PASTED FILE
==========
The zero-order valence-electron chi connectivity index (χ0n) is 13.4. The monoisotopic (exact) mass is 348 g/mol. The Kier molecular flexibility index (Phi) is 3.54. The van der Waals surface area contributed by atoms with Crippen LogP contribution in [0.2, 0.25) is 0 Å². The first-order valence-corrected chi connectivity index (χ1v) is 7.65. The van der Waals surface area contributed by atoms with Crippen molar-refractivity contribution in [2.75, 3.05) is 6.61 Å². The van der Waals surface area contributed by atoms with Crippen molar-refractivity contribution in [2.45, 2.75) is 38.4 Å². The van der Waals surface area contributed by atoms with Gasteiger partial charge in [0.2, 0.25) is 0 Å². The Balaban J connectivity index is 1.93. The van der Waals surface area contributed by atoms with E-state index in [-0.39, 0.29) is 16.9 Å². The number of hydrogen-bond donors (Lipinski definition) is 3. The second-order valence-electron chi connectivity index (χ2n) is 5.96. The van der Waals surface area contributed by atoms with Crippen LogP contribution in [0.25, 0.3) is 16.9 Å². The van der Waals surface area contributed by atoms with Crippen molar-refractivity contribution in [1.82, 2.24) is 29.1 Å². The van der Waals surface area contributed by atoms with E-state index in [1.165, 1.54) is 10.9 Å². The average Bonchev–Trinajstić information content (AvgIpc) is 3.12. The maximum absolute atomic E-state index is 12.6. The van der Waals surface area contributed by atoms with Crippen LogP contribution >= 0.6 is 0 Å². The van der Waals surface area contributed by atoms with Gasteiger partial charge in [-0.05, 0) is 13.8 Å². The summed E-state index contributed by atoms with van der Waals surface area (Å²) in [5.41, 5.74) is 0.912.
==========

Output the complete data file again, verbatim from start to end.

The zero-order valence-electron chi connectivity index (χ0n) is 13.4. The monoisotopic (exact) mass is 348 g/mol. The Kier molecular flexibility index (Phi) is 3.54. The van der Waals surface area contributed by atoms with Crippen LogP contribution in [0.2, 0.25) is 0 Å². The first-order valence-corrected chi connectivity index (χ1v) is 7.65. The van der Waals surface area contributed by atoms with Crippen molar-refractivity contribution in [2.75, 3.05) is 6.61 Å². The van der Waals surface area contributed by atoms with Crippen molar-refractivity contribution in [2.45, 2.75) is 38.4 Å². The van der Waals surface area contributed by atoms with Gasteiger partial charge in [0.2, 0.25) is 0 Å². The Balaban J connectivity index is 1.93. The van der Waals surface area contributed by atoms with E-state index in [-0.39, 0.29) is 16.9 Å². The number of hydrogen-bond donors (Lipinski definition) is 3. The second-order valence-electron chi connectivity index (χ2n) is 5.96. The van der Waals surface area contributed by atoms with Crippen LogP contribution in [0.25, 0.3) is 16.9 Å². The van der Waals surface area contributed by atoms with Crippen molar-refractivity contribution in [1.82, 2.24) is 29.1 Å². The van der Waals surface area contributed by atoms with E-state index in [1.165, 1.54) is 10.9 Å². The average Bonchev–Trinajstić information content (AvgIpc) is 3.12. The maximum absolute atomic E-state index is 12.6. The van der Waals surface area contributed by atoms with Crippen LogP contribution >= 0.6 is 0 Å². The van der Waals surface area contributed by atoms with Gasteiger partial charge in [-0.05, 0) is 13.8 Å². The summed E-state index contributed by atoms with van der Waals surface area (Å²) in [5.41, 5.74) is 0.912.